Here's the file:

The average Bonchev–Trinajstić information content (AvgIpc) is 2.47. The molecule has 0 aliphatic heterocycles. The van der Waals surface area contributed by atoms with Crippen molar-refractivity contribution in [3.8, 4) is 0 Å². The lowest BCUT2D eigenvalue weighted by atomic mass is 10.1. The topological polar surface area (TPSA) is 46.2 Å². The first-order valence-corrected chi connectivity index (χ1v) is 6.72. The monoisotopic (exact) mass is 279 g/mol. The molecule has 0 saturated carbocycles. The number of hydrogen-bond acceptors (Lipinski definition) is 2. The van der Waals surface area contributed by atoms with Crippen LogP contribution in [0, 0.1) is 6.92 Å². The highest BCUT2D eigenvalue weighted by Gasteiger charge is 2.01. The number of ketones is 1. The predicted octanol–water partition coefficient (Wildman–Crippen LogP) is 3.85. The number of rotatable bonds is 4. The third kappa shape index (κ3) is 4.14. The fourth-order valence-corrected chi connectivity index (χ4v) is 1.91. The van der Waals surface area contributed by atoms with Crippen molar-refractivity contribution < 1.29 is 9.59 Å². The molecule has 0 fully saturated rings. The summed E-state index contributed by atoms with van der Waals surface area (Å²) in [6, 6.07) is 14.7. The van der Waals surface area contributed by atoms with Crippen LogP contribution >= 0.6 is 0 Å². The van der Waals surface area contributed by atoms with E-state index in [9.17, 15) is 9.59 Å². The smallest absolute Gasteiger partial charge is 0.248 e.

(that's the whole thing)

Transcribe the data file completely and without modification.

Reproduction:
The average Bonchev–Trinajstić information content (AvgIpc) is 2.47. The molecule has 0 aliphatic heterocycles. The van der Waals surface area contributed by atoms with Crippen molar-refractivity contribution in [3.8, 4) is 0 Å². The lowest BCUT2D eigenvalue weighted by atomic mass is 10.1. The topological polar surface area (TPSA) is 46.2 Å². The first-order valence-corrected chi connectivity index (χ1v) is 6.72. The monoisotopic (exact) mass is 279 g/mol. The molecule has 0 saturated carbocycles. The number of hydrogen-bond acceptors (Lipinski definition) is 2. The van der Waals surface area contributed by atoms with Crippen LogP contribution in [0, 0.1) is 6.92 Å². The highest BCUT2D eigenvalue weighted by Gasteiger charge is 2.01. The number of ketones is 1. The predicted octanol–water partition coefficient (Wildman–Crippen LogP) is 3.85. The number of rotatable bonds is 4. The third kappa shape index (κ3) is 4.14. The fourth-order valence-corrected chi connectivity index (χ4v) is 1.91. The van der Waals surface area contributed by atoms with Crippen molar-refractivity contribution < 1.29 is 9.59 Å². The molecule has 0 fully saturated rings. The summed E-state index contributed by atoms with van der Waals surface area (Å²) in [6, 6.07) is 14.7. The van der Waals surface area contributed by atoms with Crippen LogP contribution >= 0.6 is 0 Å². The van der Waals surface area contributed by atoms with E-state index in [9.17, 15) is 9.59 Å². The smallest absolute Gasteiger partial charge is 0.248 e.